HORRY COUNTY, S.C. (WBTW) — A new Veterans Affairs foster home program looks to match veterans with care providers in Horry County.
Applications are being accepted for the Veterans Affairs’ Medical Foster Home Program. The program is already offered in Columbia and Charleston, according to VA officials, and has received great feedback from participants.
The program places veterans in the homes of qualified caregivers who can provide around-the-clock and personalized care.
“It started off to help give veterans a family environment,” said Erica Gerring, Program Coordinator with Medical Foster Home. “They get that one-on-one care; they get to be part of a family if they no longer have family around or family that are unable to care for them.”
Gerring says the program was created to give veterans that family atmosphere and was designed to help veterans who were struggling to live independently.
The Medical Foster Home program has been in existence in 42 other states since 1999.
“Veterans must have a bedroom on the first floor so that’s something that’s really important and the vetting process for the caregivers is quite extensive, we do reference checks and background checks, and we fire and safety inspect the home,” Gerring explained.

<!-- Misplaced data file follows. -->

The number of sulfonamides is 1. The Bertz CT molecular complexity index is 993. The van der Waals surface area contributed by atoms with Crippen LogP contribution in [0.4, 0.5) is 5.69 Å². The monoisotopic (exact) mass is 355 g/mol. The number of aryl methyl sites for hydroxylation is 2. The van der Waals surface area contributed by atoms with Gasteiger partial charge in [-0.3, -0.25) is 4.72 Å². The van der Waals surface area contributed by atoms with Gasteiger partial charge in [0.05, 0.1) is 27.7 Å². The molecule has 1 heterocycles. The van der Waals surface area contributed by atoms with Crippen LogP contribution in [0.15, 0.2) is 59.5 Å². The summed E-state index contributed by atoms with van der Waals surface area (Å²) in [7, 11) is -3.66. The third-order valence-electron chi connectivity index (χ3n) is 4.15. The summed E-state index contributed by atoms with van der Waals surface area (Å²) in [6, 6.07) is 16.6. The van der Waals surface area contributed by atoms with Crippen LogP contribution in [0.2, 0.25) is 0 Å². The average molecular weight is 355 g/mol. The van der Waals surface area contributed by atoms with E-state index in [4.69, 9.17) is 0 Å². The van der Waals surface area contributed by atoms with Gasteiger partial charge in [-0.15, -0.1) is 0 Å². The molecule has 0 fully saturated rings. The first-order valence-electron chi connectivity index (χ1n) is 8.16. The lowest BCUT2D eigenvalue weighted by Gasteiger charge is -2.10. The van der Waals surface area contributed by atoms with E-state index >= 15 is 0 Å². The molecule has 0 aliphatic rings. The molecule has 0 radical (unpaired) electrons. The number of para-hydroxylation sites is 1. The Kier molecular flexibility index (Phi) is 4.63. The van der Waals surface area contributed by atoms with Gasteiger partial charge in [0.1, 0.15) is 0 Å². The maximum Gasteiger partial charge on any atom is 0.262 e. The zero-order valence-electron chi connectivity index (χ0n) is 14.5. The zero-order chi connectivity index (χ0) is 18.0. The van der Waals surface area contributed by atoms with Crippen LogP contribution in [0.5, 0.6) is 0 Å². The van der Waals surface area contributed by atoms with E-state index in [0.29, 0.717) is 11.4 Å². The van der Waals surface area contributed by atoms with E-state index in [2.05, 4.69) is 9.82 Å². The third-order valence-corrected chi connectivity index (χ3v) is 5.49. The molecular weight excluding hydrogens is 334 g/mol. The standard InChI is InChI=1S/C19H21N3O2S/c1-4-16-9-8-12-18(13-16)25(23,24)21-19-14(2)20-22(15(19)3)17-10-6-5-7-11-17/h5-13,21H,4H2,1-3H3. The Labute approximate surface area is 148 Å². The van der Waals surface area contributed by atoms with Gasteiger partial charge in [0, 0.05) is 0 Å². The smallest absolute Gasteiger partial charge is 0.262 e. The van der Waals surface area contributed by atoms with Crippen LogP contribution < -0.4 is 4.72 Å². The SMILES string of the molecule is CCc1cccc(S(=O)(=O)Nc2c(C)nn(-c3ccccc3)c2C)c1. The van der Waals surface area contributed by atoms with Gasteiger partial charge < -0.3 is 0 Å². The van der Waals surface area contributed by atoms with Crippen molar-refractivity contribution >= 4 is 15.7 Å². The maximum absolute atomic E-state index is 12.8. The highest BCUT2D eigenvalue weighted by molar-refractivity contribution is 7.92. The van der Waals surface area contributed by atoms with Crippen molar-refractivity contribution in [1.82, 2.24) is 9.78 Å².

Veterans Affairs also requires caregivers to live within 50 miles of Conway, be financially stable, 21-years-old and have formal or informal experience of providing patient care. The caregiver also receives compensation.
“The compensation that is provided to the caregiver is given to the caregiver by the veteran and so that compensation varies upon the medical needs of the veteran and also the veteran’s ability to pay,” Gerring said. “We have the caregiver and the veteran meet ahead of time so they can talk, they can get to know each other a little bit.”
Each home can have up to three veterans, but each veteran must have their own room and the veteran must qualify for home base primary care services.
“If a Veteran has a ramp, the ramp will follow the veteran to the home,” Gerring stressed. “Once the Veteran’s been in the home 6 months or longer, they can apply for a one-time grant to make changes to the home.”
Gerring says the program really is a win-win for the veteran and the caregiver.
“This program is just a huge benefit to the community, to both the caregivers and the veterans and we’re looking to replicate the success that the other programs have had,” Gerring explained.
Anyone interested in being a caregiver can call 843-637-7321.